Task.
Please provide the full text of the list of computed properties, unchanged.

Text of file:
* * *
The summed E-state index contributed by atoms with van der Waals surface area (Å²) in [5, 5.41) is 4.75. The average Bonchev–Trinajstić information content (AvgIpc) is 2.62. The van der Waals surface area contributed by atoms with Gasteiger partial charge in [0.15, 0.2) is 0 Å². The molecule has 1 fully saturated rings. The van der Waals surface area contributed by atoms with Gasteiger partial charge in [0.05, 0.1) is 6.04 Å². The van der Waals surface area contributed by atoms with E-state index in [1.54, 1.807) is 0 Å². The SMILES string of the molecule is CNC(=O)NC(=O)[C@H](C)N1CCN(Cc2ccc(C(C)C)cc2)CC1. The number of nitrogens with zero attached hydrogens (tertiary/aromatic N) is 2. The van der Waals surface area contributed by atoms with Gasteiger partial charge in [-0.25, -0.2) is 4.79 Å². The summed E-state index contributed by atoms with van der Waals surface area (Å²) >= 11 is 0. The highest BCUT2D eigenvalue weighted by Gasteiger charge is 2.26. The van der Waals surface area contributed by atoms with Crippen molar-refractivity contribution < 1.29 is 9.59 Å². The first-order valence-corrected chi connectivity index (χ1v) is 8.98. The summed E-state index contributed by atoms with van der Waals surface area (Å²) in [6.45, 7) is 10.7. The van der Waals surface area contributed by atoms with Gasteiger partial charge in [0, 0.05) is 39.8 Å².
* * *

The summed E-state index contributed by atoms with van der Waals surface area (Å²) in [5, 5.41) is 4.75. The average Bonchev–Trinajstić information content (AvgIpc) is 2.62. The van der Waals surface area contributed by atoms with Gasteiger partial charge in [0.15, 0.2) is 0 Å². The molecule has 1 fully saturated rings. The van der Waals surface area contributed by atoms with Gasteiger partial charge in [0.05, 0.1) is 6.04 Å². The van der Waals surface area contributed by atoms with E-state index in [1.54, 1.807) is 0 Å². The SMILES string of the molecule is CNC(=O)NC(=O)[C@H](C)N1CCN(Cc2ccc(C(C)C)cc2)CC1. The number of nitrogens with zero attached hydrogens (tertiary/aromatic N) is 2. The van der Waals surface area contributed by atoms with Gasteiger partial charge in [-0.25, -0.2) is 4.79 Å². The summed E-state index contributed by atoms with van der Waals surface area (Å²) >= 11 is 0. The highest BCUT2D eigenvalue weighted by Gasteiger charge is 2.26. The van der Waals surface area contributed by atoms with Crippen molar-refractivity contribution < 1.29 is 9.59 Å². The first-order valence-corrected chi connectivity index (χ1v) is 8.98. The summed E-state index contributed by atoms with van der Waals surface area (Å²) in [6.45, 7) is 10.7. The van der Waals surface area contributed by atoms with Gasteiger partial charge in [0, 0.05) is 39.8 Å².